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Dr. Patricia Yarberry Allen is a collaborative physician. This week, she consults cardiologist Timothy C. Dutta on how to counsel a survivor of Hodgkin’s disease who worries about the consequences of the radiation therapy that saved her life 16 years ago.

Dear Dr. Pat: . I am a 52-year-old woman who is a survivor of Stage 4 Hodgkin’s disease. At 36 I was diagnosed and treated with chemotherapy and radiation therapy to the chest. I had a premature menopause at the time of chemotherapy. . Recently I have been reading about the risk of prior radiation therapy to the heart. I am about 30 pounds overweight; I smoked cigarettes from age 18 to 36 (two packs a day); have hypothyroidism, presumably from the radiation therapy; and have elevated cholesterol at 230 total, and 150 LDL. My blood pressure is normal and I exercise aerobically daily. I never have any shortness of breath, chest pain, heart palpitations, or irregular heartbeat. There is no early heart disease or stroke in my family. . I asked my GP if I should have a cardiac evaluation because of the radiation therapy history and my many years of smoking. She told me that I just needed to lose weight and take Lipitor. She said that I should not have any imaging tests of my heart because I had the Hodgkin’s radiation therapy too long ago for it to cause any problem now and that it was not cost-effective for me to undergo any other cardiac evaluation, because it wouldn’t change anything. . What is the general evaluation recommended for women like me who had radiation therapy of the chest or for breast cancer, for that matter? I don’t quite understand how the radiation therapy affects the heart anyway.  . Priscilla

 

Dr. Pat Responds:

Dear Priscilla: . This is a subject of intense interest and investigation. Radiation therapy to the chest that involves the heart, its blood supply, and its valves may affect all of these structures. Older radiation therapy (RT) techniques that were used to treat patients with malignancies involving the chest clearly caused an increase in cardiovascular morbidity and mortality. Such treatment involved exposure of large volumes of the heart to high doses of radiation. . Your past history of smoking and premature menopause do increase your lifelong risk of coronary artery disease—as does the increase in weight and high cholesterol. You can’t control the past, Priscilla, but you can change some current risk factors for heart disease. Lose those 30 pounds; adopt a heart-healthy diet; begin one of the cholesterol-lowering drugs, unless the weight loss and change in diet decrease the cholesterol to normal levels. . I have asked Dr. Timothy Dutta, a cardiologist in private practice in New York City and a member of the Women’s Voices for Change Medical Advisory Board, to discuss this important issue and to give the general recommendations for cardiac evaluation for patients with your history. You have been so lucky, Priscilla, to have survived a once-lethal cancer. Now take the next steps to do all that you can to have a healthy second half of life. . Dr. Pat Left coronary artery: At left, normal artery. (Photo source: Cardiovascular Ultrasound 2008)  At right, artery showing radiation-induced coronary disease. Arrow points to narrowing. Click image to enlarge. (Photo source: Luke Kim, M.D., Weill Cornell Medical College.)

 

Dr. Dutta Responds: . Dear Priscilla: . Thank you so much for your question. Surviving cancer is a remarkable feat, and I am sure that being proactive about preventive health is especially significant for you. . Treatment of Hodgkin’s disease using a combination of chemotherapy and radiation has achieved great success in curing Hodgkin’s lymphoma. There are now more than 30,000 survivors of this illness in the United States. Now that patients are surviving and living longer, we are seeing the long-term consequences to the heart of the high-dose radiation and chemotherapy. Fortunately, many patients do not develop any heart trouble at all, but there are important considerations.  Both the radiation that you received and the chemotherapy are important. . Radiation therapy can cause scarring of various structures of the heart, including the pericardium (the membrane or sac that surrounds the heart); the heart muscle itself; the heart valves; and, most important, the coronary arteries. Some of these complications occur soon after treatment, but some of them occur late. The coronary arteries can have premature and accelerated atherosclerosis, creating a risk for heart attack that may not become apparent until decades after treatment.  .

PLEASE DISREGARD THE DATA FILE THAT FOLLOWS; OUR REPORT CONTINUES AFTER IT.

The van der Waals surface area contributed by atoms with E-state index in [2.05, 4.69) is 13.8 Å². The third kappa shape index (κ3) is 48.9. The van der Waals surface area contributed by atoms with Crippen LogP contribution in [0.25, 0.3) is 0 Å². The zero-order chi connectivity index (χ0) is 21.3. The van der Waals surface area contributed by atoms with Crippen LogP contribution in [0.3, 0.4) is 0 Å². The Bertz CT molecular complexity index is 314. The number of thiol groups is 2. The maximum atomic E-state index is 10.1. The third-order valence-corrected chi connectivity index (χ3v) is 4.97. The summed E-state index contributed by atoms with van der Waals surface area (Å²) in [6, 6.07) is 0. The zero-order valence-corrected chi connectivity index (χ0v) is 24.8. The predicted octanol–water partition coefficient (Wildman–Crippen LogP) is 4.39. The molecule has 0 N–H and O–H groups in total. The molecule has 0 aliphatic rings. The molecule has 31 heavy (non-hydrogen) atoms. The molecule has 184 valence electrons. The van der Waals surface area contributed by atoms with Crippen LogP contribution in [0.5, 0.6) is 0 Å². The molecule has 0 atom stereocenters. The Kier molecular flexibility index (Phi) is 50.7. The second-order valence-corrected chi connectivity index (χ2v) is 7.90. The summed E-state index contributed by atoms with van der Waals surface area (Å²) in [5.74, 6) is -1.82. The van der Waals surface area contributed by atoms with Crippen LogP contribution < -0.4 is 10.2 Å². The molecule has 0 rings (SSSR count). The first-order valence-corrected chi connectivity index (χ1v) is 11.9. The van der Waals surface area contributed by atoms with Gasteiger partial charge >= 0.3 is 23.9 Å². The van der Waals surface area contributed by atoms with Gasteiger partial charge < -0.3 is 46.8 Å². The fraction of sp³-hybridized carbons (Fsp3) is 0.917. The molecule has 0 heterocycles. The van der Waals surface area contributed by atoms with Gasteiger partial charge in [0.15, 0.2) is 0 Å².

Right coronary artery: At left, normal artery (Photo source: Cardiovascular Ultrasound 2008) At right, artery showing radiation-induced coronary disease. Arrow points to narrowing. Click image to enlarge.  (Photo source: Luke Kim, M.D., Weill Cornell Medical Center.) . The radiation used for diagnostic tests (plain X rays, mammograms, and CT scans) is not enough to damage the heart. The risk from radiation therapy varies with the intensity and location of exposure. For example, a recent paper reported a slight increase of heart attack from radiotherapy for breast cancer. Furthermore, the risk is actually greater for left-sided breast cancer because the heart is behind the left breast and closer to the radiation field. While the risk of heart disease is only slightly increased from breast radiation therapy, Hodgkin’s patients receive much more radiation much closer to the heart and are among the highest risk for heart disease due to radiation.  . The risk of heart attack is increased 3 to 5 times by the radiation used for Hodgkin’s. Most cases of Hodgkin’s involve radiation to the lymph nodes next to the heart, and so higher exposure to radiation is unavoidable. . The fact that you have gone 16 years since treatment without any heart problem is encouraging, but even now you still have a major risk factor for coronary disease. Many people do not develop any trouble at all, but your management should involve screening and risk-factor reduction. . For patients greater than 10 years post-treatment, cardiac screening tests should be considered even in the absence of symptoms. The most appropriate testing has not been agreed upon, but my opinion is that echocardiographic stress testing makes the most sense, because it uses ultrasound instead of radiation. This type of test checks the coronary artery function and also checks all of the other heart structures that can be involved. Managing traditional risk factors is especially important, since these will compound the risk from the prior radiation. Treating high blood pressure, high cholesterol, diabetes, quitting smoking, diet, and exercise will lower your risk. Treating your cholesterol to achieve lower goals, as well as being extra vigilant for any symptoms, is appropriate. . In addition to radiation, the chemotherapy you received is also a late risk. Your regimen likely included Adriamycin. This drug is part of a family of drugs called anthracyclines that also includes daunorubicin. They are commonly used for many cancers, including lymphoma and breast cancer. Its toxicity to the heart muscle when given in high doses is well known. Heart function is checked carefully before, during, and immediately after treatment. Doses are carefully monitored to avoid toxicity.  Because of these precautions, heart toxicity is now uncommon, but it is not unheard of. Late occurrence of weakening of the heart muscle (cardiomyopathy) can occur, but it can easily be screened for using the same echocardiogram test mentioned above.  This test should be repeated every two to five years.  . Your treatment was truly lifesaving, and I don’t know any survivor who regrets having received it. These treatments can have unique consequences that can occur years after therapy.  Large cancer centers have survivorship programs with expertise on what to watch for. I suggest that you learn more about the specifics of your treatment and ask to see a cardiologist with experience managing cancer survivors. . Dr. Dutta